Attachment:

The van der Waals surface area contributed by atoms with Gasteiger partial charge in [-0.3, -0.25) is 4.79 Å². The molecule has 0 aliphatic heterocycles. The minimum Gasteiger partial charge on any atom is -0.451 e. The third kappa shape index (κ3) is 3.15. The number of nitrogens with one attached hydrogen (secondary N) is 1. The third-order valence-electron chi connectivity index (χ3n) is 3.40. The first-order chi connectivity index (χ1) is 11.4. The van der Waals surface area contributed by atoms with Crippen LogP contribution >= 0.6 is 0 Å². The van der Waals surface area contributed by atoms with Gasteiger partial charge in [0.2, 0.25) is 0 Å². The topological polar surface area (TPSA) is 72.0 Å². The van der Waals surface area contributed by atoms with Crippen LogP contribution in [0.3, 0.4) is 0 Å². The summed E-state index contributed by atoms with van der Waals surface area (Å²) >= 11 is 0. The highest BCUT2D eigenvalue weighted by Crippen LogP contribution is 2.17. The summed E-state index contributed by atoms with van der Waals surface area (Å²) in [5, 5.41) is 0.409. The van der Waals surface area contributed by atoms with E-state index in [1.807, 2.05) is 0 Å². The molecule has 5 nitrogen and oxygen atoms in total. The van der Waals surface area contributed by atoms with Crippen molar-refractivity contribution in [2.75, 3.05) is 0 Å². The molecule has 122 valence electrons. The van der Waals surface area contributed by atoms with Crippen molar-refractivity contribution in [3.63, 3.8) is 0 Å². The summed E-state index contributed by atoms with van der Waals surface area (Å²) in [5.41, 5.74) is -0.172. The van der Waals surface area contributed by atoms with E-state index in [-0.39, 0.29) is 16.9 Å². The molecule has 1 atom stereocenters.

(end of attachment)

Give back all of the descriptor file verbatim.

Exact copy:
The van der Waals surface area contributed by atoms with Gasteiger partial charge in [-0.3, -0.25) is 4.79 Å². The molecule has 0 aliphatic heterocycles. The minimum Gasteiger partial charge on any atom is -0.451 e. The third kappa shape index (κ3) is 3.15. The number of nitrogens with one attached hydrogen (secondary N) is 1. The third-order valence-electron chi connectivity index (χ3n) is 3.40. The first-order chi connectivity index (χ1) is 11.4. The van der Waals surface area contributed by atoms with Crippen LogP contribution >= 0.6 is 0 Å². The van der Waals surface area contributed by atoms with Gasteiger partial charge in [0.2, 0.25) is 0 Å². The topological polar surface area (TPSA) is 72.0 Å². The van der Waals surface area contributed by atoms with Crippen LogP contribution in [0.3, 0.4) is 0 Å². The summed E-state index contributed by atoms with van der Waals surface area (Å²) >= 11 is 0. The highest BCUT2D eigenvalue weighted by Crippen LogP contribution is 2.17. The summed E-state index contributed by atoms with van der Waals surface area (Å²) in [5, 5.41) is 0.409. The van der Waals surface area contributed by atoms with E-state index in [1.807, 2.05) is 0 Å². The molecule has 5 nitrogen and oxygen atoms in total. The van der Waals surface area contributed by atoms with Crippen molar-refractivity contribution in [2.75, 3.05) is 0 Å². The molecule has 122 valence electrons. The van der Waals surface area contributed by atoms with Crippen molar-refractivity contribution in [3.63, 3.8) is 0 Å². The summed E-state index contributed by atoms with van der Waals surface area (Å²) in [5.41, 5.74) is -0.172. The van der Waals surface area contributed by atoms with E-state index in [-0.39, 0.29) is 16.9 Å². The molecule has 1 atom stereocenters.